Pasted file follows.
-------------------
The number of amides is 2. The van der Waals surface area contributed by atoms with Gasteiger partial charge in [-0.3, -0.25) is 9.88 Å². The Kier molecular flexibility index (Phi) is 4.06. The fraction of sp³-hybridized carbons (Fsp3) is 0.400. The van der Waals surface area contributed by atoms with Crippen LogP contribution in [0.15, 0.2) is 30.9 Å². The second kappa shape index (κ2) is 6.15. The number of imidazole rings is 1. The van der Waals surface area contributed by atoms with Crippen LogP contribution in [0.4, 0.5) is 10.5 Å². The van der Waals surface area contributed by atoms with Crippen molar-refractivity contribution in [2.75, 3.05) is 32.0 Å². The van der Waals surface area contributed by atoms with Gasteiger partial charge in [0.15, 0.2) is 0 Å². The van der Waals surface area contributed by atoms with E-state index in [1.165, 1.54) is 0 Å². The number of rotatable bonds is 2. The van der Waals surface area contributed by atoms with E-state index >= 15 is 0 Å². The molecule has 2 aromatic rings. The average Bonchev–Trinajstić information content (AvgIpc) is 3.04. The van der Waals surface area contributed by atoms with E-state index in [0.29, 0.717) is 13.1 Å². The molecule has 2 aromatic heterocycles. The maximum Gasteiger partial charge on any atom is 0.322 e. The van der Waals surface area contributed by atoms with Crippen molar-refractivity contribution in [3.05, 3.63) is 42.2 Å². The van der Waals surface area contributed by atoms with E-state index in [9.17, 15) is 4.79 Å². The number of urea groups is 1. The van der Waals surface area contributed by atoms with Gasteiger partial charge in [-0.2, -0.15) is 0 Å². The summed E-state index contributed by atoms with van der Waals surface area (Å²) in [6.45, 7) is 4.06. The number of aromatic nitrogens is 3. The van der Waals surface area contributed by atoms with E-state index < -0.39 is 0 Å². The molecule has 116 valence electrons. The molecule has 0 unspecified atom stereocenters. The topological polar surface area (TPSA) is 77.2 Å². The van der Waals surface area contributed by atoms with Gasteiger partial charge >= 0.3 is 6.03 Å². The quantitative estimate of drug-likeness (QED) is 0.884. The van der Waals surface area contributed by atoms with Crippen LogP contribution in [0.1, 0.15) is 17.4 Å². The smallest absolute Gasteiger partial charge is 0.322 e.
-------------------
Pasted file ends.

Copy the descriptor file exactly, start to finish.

The number of amides is 2. The van der Waals surface area contributed by atoms with Gasteiger partial charge in [-0.3, -0.25) is 9.88 Å². The Kier molecular flexibility index (Phi) is 4.06. The fraction of sp³-hybridized carbons (Fsp3) is 0.400. The van der Waals surface area contributed by atoms with Crippen LogP contribution in [0.15, 0.2) is 30.9 Å². The second kappa shape index (κ2) is 6.15. The number of imidazole rings is 1. The van der Waals surface area contributed by atoms with Crippen LogP contribution in [0.4, 0.5) is 10.5 Å². The van der Waals surface area contributed by atoms with Crippen molar-refractivity contribution in [2.75, 3.05) is 32.0 Å². The van der Waals surface area contributed by atoms with Gasteiger partial charge in [0.15, 0.2) is 0 Å². The van der Waals surface area contributed by atoms with E-state index in [1.165, 1.54) is 0 Å². The number of rotatable bonds is 2. The van der Waals surface area contributed by atoms with E-state index >= 15 is 0 Å². The molecule has 2 aromatic rings. The average Bonchev–Trinajstić information content (AvgIpc) is 3.04. The van der Waals surface area contributed by atoms with E-state index in [0.29, 0.717) is 13.1 Å². The molecule has 2 aromatic heterocycles. The maximum Gasteiger partial charge on any atom is 0.322 e. The van der Waals surface area contributed by atoms with Crippen molar-refractivity contribution in [3.05, 3.63) is 42.2 Å². The van der Waals surface area contributed by atoms with E-state index in [9.17, 15) is 4.79 Å². The number of urea groups is 1. The van der Waals surface area contributed by atoms with Gasteiger partial charge in [-0.2, -0.15) is 0 Å². The summed E-state index contributed by atoms with van der Waals surface area (Å²) in [6.45, 7) is 4.06. The number of aromatic nitrogens is 3. The van der Waals surface area contributed by atoms with E-state index < -0.39 is 0 Å². The molecule has 116 valence electrons. The molecule has 0 unspecified atom stereocenters. The topological polar surface area (TPSA) is 77.2 Å². The van der Waals surface area contributed by atoms with Gasteiger partial charge >= 0.3 is 6.03 Å². The quantitative estimate of drug-likeness (QED) is 0.884. The van der Waals surface area contributed by atoms with Crippen LogP contribution in [0.1, 0.15) is 17.4 Å². The smallest absolute Gasteiger partial charge is 0.322 e.